The importance of Paul Scholten’s ideas can first of all be found in his anti-positivistic idea that the meaning of the law cannot be restricted to the literal meaning of the text of the law and the historical purposes of the legislator. The meaning of the law is a matter of interpretation of the law from the perspective of the judge and the principles he or she believes in on the basis of his or her conscience. From that perspective Scholten’s views can be called hermeneutic in the sense that interpretation is not a matter of establishing objective facts about the literal meaning of the law and the historical purposes of the legislator. It is also a matter of attributing meaning to the law on the basis of the moral principles of the judge.
There is, however, a problematic aspect in Scholten’s idea of meaning. According to Scholten attributing meaning to the law is in its final moment a matter of the conscience of the judge. Scholten is of the opinion that the judge has to choose between a Christian and a Hegelian view on the meaning of the law. That choice is problematic in a society which is based on the separation between church and state. In such a society the law should be based on secular principles like the principle of equality or equal worth of persons (perhaps this principle can be deduced from Christianity or Hegelianism, but such a deduction should not be its most basic foundation).
In her article Marjanne Termorshuizen-Arts does not confront this problem in Scholten’s work, but she could do this by analyzing the recent reception of his work in Dutch legal theory by legal philosophers such as Bob Brouwer, Arend Soeteman, Cees Maris, Pauline Westerman and Carel Smith. This reception consists of a comparison between the work of Paul Scholten and the legal philosophy of Ronald Dworkin. The works of Scholten and Dworkin show a remarkable similarity on the importance of moral principles in legal reasoning and the hermeneutic approach of judges in attributing meaning to the law on the basis of these principles. Dworkin’s idea of constructive interpretation can be compared to Scholten’s idea of construction as the expression of this process of attributing meaning to the law.
The most important difference between Scholten and Dworkin is the fact that Dworkin does not think that the final meaning of the law can be found in the conscience of the judge and her or his belief in Christian principles or Hegelian philosophy. According to Dworkin the most basic principles of the law are political principles that can be found in the legal constitution of a society. Legal reasoning is a matter of attributing meaning to the law on the basis of these principles which are shared by the members of a society with a constitution expressing these principles.
The comparison between Scholten and Dworkin is an important part of recent work in Dutch legal theory. Through the work of Dworkin the ideas of Scholten are revalued in Dutch legal thinking and this comparison forms a link between modern legal theory and the work of Scholten. It shows the modernity and actuality of his work, but also the problematic aspect of his Christian thinking and his ideas on the conscience of the judge (see for instance De actualiteit van Paul Scholten, Ars Aequi 1995 and the articles of Soeteman and Brouwer in Rechtbeginselen, Ars Aequi, oktober 1991).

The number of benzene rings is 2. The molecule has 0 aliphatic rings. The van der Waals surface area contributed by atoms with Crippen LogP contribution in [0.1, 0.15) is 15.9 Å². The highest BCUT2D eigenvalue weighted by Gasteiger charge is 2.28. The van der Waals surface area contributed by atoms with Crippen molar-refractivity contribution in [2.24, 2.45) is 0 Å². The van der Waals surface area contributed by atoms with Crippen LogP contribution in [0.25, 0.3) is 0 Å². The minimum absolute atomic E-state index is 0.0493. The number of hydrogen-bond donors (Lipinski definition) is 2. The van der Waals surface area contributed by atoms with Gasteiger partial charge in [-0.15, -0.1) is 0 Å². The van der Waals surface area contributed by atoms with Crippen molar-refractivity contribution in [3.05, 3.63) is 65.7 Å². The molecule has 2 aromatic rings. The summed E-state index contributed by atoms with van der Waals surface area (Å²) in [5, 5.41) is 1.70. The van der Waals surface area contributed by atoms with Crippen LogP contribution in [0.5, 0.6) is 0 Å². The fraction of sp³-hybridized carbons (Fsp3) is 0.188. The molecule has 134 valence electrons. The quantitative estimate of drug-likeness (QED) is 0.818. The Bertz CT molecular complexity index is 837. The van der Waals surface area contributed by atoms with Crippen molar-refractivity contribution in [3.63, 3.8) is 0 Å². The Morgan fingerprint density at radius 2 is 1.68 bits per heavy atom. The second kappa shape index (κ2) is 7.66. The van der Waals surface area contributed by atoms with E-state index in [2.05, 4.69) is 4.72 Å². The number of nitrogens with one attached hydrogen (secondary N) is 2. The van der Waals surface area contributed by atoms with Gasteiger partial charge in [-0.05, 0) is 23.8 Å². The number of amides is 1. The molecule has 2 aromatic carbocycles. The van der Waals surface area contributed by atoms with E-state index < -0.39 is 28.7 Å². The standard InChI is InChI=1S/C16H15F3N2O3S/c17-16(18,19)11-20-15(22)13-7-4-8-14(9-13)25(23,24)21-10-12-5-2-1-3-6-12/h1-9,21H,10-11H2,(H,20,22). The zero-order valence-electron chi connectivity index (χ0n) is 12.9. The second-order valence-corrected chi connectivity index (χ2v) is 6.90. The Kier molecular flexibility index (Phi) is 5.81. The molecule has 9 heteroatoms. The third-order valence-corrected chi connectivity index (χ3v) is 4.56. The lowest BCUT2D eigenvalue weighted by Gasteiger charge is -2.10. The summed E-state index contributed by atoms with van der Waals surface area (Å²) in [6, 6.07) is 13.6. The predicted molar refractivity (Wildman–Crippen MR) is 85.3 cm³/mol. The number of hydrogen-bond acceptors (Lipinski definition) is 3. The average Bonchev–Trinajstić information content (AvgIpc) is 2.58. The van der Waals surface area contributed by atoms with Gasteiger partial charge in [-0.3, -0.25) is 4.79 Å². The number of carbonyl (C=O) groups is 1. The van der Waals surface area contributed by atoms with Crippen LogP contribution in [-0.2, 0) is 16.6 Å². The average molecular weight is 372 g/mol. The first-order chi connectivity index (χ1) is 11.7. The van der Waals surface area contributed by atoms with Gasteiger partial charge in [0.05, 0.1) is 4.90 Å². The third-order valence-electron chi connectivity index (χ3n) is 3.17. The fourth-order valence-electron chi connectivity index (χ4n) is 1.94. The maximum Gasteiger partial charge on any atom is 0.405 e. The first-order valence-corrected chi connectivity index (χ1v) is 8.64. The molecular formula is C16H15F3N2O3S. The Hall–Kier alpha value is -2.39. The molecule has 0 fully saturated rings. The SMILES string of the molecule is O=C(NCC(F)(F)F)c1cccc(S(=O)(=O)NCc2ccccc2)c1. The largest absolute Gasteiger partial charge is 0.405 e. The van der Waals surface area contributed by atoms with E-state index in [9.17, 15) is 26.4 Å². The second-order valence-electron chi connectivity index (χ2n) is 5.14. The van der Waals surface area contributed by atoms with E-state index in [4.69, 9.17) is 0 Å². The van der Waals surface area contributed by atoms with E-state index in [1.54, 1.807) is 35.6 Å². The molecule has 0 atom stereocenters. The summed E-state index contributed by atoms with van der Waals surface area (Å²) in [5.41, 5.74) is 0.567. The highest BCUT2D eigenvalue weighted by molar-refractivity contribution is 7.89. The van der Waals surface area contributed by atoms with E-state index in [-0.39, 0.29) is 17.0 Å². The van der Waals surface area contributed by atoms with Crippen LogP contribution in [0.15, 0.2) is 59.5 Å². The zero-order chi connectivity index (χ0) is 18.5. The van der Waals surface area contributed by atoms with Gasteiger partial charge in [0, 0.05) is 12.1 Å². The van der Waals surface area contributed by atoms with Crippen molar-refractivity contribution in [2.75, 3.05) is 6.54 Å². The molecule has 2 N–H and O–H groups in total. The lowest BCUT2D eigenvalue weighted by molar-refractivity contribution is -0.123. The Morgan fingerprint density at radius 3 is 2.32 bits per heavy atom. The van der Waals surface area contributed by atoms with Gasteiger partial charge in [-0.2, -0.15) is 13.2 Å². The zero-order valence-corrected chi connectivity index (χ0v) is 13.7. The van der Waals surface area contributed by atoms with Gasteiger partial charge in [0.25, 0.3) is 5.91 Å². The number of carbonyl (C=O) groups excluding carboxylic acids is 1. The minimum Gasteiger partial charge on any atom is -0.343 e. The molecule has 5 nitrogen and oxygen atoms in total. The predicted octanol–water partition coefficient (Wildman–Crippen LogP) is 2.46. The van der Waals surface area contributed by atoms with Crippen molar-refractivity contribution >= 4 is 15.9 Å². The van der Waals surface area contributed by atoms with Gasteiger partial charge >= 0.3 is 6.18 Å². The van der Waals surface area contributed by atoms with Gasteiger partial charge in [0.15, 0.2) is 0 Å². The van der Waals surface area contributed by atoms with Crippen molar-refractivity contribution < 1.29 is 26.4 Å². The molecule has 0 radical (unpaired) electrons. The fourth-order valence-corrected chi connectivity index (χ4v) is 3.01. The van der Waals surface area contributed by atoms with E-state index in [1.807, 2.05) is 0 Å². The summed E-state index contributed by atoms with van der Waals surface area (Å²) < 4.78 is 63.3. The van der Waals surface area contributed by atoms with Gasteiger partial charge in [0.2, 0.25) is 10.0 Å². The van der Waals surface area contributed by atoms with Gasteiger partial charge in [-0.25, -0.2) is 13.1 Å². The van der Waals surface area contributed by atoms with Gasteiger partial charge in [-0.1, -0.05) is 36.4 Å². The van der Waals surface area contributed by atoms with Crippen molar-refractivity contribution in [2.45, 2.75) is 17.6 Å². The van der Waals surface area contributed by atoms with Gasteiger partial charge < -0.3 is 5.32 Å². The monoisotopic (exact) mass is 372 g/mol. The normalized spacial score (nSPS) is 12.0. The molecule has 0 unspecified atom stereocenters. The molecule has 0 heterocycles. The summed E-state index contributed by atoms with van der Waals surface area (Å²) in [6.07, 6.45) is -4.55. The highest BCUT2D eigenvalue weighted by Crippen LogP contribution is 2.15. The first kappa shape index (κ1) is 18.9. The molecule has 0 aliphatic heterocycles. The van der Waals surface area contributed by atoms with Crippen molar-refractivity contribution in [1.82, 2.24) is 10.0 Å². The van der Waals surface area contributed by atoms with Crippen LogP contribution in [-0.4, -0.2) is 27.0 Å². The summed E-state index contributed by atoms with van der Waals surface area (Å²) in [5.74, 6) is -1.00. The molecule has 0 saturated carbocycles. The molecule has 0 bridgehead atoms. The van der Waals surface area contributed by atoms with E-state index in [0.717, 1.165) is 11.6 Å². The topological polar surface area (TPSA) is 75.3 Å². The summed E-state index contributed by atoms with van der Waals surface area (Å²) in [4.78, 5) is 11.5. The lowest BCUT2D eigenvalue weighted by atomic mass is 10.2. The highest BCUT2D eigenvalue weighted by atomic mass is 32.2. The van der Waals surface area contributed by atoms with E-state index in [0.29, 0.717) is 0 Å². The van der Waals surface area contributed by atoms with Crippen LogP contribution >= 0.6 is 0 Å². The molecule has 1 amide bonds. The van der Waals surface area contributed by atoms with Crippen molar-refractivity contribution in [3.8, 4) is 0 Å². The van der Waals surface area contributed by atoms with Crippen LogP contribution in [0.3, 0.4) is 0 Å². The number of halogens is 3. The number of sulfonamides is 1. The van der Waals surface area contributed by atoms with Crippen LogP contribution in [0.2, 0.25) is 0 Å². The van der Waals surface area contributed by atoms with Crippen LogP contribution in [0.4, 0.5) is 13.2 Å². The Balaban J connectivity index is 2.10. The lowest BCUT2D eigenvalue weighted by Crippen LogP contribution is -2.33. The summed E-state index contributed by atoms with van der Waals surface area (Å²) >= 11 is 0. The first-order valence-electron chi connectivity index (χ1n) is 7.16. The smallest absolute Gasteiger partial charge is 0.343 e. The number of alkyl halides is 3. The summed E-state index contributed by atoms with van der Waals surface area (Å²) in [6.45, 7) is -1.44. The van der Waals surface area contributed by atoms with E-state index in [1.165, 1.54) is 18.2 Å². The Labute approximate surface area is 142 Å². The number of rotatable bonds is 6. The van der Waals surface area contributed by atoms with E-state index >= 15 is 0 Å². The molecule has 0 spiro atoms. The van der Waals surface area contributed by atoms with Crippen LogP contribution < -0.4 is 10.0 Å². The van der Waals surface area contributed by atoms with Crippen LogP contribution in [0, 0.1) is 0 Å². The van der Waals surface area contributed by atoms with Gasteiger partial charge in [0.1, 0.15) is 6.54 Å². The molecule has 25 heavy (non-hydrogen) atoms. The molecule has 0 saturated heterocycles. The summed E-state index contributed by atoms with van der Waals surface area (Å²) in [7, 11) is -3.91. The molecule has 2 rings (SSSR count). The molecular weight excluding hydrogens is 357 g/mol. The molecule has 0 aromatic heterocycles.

So this is my main point of critique on the article of Marjanne Termorshuizen-Arts: she does a wonderful job in showing the roots of Scholten’s work in the legal thinking of the nineteenth century and the influence of his work on the Dutch legal thinking of the twentieth century, but she could add to her article a review of his influence on recent legal philosophy in the Netherlands in the form of a comparison of his work with the legal philosophy of Ronald Dworkin and the way Dworkin and Scholten are linked in recent work by Durch legal philosophers.

Review by author's response on 07-11-2019

I am grateful to the reviewers for their comments and would like to indicate how they inspire me.
Rogier Hartendorp asks for more detailed information on the putative influence of Wittgenstein’s language theory on Scholten. As already suggested by Hartendorp himself, I think that the new ideas about the meaning of concepts as ascribed to Wittgenstein in particular, were fruits of the new philosophy of those days. Paul Scholten was an authentic and independent thinker who certainly not only intuited, but also studied the new aspects of semantics which became apparent as a – I would almost say – logical suit of previous approaches, which were no longer sufficient and convincing in the nineteenth and first half of the twentieth century. Further research of this heritage would be very interesting.
As to the role of hermeneutics in Scholten’s work, I quote the other reviewer’s remarks on the sense of hermeneutics i.e. the attribution of meaning to the law: “on the basis of the moral principles of the judge”. The latter is a reference to the second aspect of hermeneutical Vorverständnis namely the task of finding a just and ethical solution, pointing to Sache Recht or Gerechtigheid. The first aspect I would describe – in line with Vranken (1978:240) – as the knowledge on the basis of which the judge operates as a consequence of his legal training and practical experience. The reviewer, Klaas Rozemond, points at Scholten’s personal religious completion of his understanding of the Sache Recht and the possible draw backs of such a stance in scientific discourse. I think this is not the place to elaborate this, even though it is of great importance for the contemporary relevance of Scholten’s view. Here I only want to emphasize that in my opinion the religious completion does not impair Paul Scholten’s thoughts on the value and importance of ethics. A comparison with the work of Dworkin could be attractive to elaborate this further. This would particularly be so when also other important modern Dutch legal theorists, like Smith, Maris, Soeteman, Brouwer, Westermann and Rozemond himself as adherents of Dworkin’s ideas could be included in that comparison. Maybe I will save this for a new article!